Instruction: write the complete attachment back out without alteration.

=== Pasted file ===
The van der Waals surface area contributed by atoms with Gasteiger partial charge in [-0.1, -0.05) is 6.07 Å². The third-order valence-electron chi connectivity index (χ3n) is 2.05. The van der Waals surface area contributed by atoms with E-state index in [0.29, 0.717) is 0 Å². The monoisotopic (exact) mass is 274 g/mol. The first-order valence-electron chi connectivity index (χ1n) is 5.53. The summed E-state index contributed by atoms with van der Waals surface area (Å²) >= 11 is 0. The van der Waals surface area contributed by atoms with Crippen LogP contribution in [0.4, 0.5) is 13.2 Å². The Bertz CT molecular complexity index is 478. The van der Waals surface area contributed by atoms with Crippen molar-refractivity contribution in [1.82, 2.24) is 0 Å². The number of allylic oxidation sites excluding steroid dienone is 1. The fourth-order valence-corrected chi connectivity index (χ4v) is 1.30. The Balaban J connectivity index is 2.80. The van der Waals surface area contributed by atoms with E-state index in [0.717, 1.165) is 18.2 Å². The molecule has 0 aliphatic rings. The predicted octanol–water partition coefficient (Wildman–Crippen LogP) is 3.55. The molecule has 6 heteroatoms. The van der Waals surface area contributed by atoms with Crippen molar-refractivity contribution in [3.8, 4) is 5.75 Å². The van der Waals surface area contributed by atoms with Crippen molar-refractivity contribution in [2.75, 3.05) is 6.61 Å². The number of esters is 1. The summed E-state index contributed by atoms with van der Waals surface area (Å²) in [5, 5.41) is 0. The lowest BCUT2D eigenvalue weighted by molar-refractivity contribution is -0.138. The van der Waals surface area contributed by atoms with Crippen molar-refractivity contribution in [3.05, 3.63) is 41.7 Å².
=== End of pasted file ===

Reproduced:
The van der Waals surface area contributed by atoms with Gasteiger partial charge in [-0.1, -0.05) is 6.07 Å². The third-order valence-electron chi connectivity index (χ3n) is 2.05. The van der Waals surface area contributed by atoms with E-state index in [0.29, 0.717) is 0 Å². The monoisotopic (exact) mass is 274 g/mol. The first-order valence-electron chi connectivity index (χ1n) is 5.53. The summed E-state index contributed by atoms with van der Waals surface area (Å²) >= 11 is 0. The van der Waals surface area contributed by atoms with Crippen LogP contribution in [0.4, 0.5) is 13.2 Å². The Bertz CT molecular complexity index is 478. The van der Waals surface area contributed by atoms with Crippen molar-refractivity contribution in [1.82, 2.24) is 0 Å². The number of allylic oxidation sites excluding steroid dienone is 1. The fourth-order valence-corrected chi connectivity index (χ4v) is 1.30. The Balaban J connectivity index is 2.80. The van der Waals surface area contributed by atoms with E-state index in [0.717, 1.165) is 18.2 Å². The molecule has 0 aliphatic rings. The predicted octanol–water partition coefficient (Wildman–Crippen LogP) is 3.55. The molecule has 6 heteroatoms. The van der Waals surface area contributed by atoms with Crippen molar-refractivity contribution in [3.8, 4) is 5.75 Å². The van der Waals surface area contributed by atoms with Crippen molar-refractivity contribution in [2.75, 3.05) is 6.61 Å². The number of esters is 1. The summed E-state index contributed by atoms with van der Waals surface area (Å²) in [5, 5.41) is 0. The lowest BCUT2D eigenvalue weighted by molar-refractivity contribution is -0.138. The van der Waals surface area contributed by atoms with Crippen molar-refractivity contribution in [3.05, 3.63) is 41.7 Å².